The apps range from electronic reporting tools such as JDoe to legal guides that provide victims with access to law enforcement and crisis counseling. Others help victims save and share relevant medical information in case of an assault. The app Uask includes a “panic button” that connects users with 911 or allows them to send emergency messages to people with their location.
Since its debut in 2015, Callisto’s software has been adopted by 12 college campuses — including Stanford, the University of Oregon and St. John’s University — and made available to more than 160,000 students, according to the company. Sexual assault survivors who visit Callisto are six times as likely to report, and 15 percent of those survivors have matched with another victim of the same assailant, the company claims.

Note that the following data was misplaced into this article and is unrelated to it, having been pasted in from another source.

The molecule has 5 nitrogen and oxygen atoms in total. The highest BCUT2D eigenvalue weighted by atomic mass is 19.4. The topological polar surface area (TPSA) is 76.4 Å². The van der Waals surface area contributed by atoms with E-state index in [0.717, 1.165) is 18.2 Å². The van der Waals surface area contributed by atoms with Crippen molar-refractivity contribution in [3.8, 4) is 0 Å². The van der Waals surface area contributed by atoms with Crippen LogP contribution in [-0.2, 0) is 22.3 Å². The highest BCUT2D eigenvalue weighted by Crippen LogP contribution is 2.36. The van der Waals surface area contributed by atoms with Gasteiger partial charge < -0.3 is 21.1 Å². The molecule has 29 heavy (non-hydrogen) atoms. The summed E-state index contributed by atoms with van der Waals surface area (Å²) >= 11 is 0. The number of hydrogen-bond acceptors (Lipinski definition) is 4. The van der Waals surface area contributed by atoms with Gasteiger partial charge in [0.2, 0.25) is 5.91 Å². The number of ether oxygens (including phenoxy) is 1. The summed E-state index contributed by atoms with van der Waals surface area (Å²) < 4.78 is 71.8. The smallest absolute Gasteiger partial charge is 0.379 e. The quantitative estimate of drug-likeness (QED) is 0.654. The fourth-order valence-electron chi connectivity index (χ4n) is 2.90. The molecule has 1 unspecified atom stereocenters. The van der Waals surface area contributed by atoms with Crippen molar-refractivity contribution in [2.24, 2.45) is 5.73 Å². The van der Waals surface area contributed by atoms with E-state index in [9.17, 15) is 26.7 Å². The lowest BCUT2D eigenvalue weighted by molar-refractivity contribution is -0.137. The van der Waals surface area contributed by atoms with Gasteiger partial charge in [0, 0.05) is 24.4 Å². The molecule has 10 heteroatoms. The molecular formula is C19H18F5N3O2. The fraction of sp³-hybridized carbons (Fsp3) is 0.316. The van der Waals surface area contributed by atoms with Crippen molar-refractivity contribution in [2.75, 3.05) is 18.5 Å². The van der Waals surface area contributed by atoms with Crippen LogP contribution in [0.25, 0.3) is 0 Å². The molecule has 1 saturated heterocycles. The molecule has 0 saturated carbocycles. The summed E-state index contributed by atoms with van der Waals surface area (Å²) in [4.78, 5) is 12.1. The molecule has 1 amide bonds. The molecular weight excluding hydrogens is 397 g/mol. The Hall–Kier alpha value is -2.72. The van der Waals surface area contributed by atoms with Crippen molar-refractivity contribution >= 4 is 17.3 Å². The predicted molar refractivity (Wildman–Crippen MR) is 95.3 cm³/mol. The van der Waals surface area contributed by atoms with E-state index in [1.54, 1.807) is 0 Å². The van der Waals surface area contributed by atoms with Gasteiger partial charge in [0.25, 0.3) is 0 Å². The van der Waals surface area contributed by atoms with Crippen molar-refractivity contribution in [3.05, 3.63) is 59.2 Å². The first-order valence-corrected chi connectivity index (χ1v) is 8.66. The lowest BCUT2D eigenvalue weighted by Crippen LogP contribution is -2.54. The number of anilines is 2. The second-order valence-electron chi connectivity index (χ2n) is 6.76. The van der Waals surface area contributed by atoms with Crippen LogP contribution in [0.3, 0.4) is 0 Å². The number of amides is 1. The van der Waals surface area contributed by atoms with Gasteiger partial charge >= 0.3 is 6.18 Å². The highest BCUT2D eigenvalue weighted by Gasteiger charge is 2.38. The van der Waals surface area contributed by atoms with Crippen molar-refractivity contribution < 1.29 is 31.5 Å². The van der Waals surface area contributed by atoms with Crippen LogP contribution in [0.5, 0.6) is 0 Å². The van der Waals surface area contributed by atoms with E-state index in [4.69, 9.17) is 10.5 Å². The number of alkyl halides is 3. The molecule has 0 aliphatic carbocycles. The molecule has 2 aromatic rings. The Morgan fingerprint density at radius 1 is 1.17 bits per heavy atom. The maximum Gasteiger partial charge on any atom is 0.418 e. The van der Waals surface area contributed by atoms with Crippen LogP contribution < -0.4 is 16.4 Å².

Peter Cappelli, a professor of management at the Wharton School and director of Wharton’s Center for Human Resources, told NPR that he sees potential problems with survivors “crowdsourcing” their decision to report assaults.
“I don’t think we want to have a standard where the decisions are crowdsourced,” he said. “I think what you want is to tell people [that] the criteria [for whether or not to report] are policy related, not personally related, and you should bring forward anything that fits the criteria, not [based on] whether you feel enough other people have made the complaint or not. We want to sometimes encourage people to do things they might feel uncomfortable about.”…(More)”.